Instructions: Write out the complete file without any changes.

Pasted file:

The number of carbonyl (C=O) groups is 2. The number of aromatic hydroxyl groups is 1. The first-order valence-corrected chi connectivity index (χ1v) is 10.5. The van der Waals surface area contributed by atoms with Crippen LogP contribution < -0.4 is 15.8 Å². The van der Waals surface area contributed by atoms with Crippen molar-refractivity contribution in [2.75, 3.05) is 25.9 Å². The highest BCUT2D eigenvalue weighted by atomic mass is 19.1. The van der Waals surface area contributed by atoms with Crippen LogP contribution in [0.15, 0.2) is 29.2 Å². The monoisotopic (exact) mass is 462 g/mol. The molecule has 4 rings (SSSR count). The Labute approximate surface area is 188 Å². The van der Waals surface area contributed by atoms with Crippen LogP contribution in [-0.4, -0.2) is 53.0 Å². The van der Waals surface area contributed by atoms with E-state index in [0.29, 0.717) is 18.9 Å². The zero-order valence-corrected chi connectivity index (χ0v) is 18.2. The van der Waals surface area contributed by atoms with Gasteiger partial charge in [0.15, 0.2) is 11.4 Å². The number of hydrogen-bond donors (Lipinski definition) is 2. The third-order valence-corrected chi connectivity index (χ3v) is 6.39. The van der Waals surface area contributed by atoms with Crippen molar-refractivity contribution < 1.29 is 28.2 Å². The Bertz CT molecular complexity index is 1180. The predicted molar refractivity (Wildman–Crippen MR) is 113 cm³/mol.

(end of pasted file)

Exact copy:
The number of carbonyl (C=O) groups is 2. The number of aromatic hydroxyl groups is 1. The first-order valence-corrected chi connectivity index (χ1v) is 10.5. The van der Waals surface area contributed by atoms with Crippen LogP contribution < -0.4 is 15.8 Å². The van der Waals surface area contributed by atoms with Crippen molar-refractivity contribution in [2.75, 3.05) is 25.9 Å². The highest BCUT2D eigenvalue weighted by atomic mass is 19.1. The van der Waals surface area contributed by atoms with Crippen LogP contribution in [0.15, 0.2) is 29.2 Å². The monoisotopic (exact) mass is 462 g/mol. The molecule has 4 rings (SSSR count). The Labute approximate surface area is 188 Å². The van der Waals surface area contributed by atoms with Crippen LogP contribution in [-0.4, -0.2) is 53.0 Å². The van der Waals surface area contributed by atoms with E-state index in [0.29, 0.717) is 18.9 Å². The zero-order valence-corrected chi connectivity index (χ0v) is 18.2. The van der Waals surface area contributed by atoms with Gasteiger partial charge in [0.15, 0.2) is 11.4 Å². The number of hydrogen-bond donors (Lipinski definition) is 2. The third-order valence-corrected chi connectivity index (χ3v) is 6.39. The van der Waals surface area contributed by atoms with Crippen molar-refractivity contribution < 1.29 is 28.2 Å². The Bertz CT molecular complexity index is 1180. The predicted molar refractivity (Wildman–Crippen MR) is 113 cm³/mol.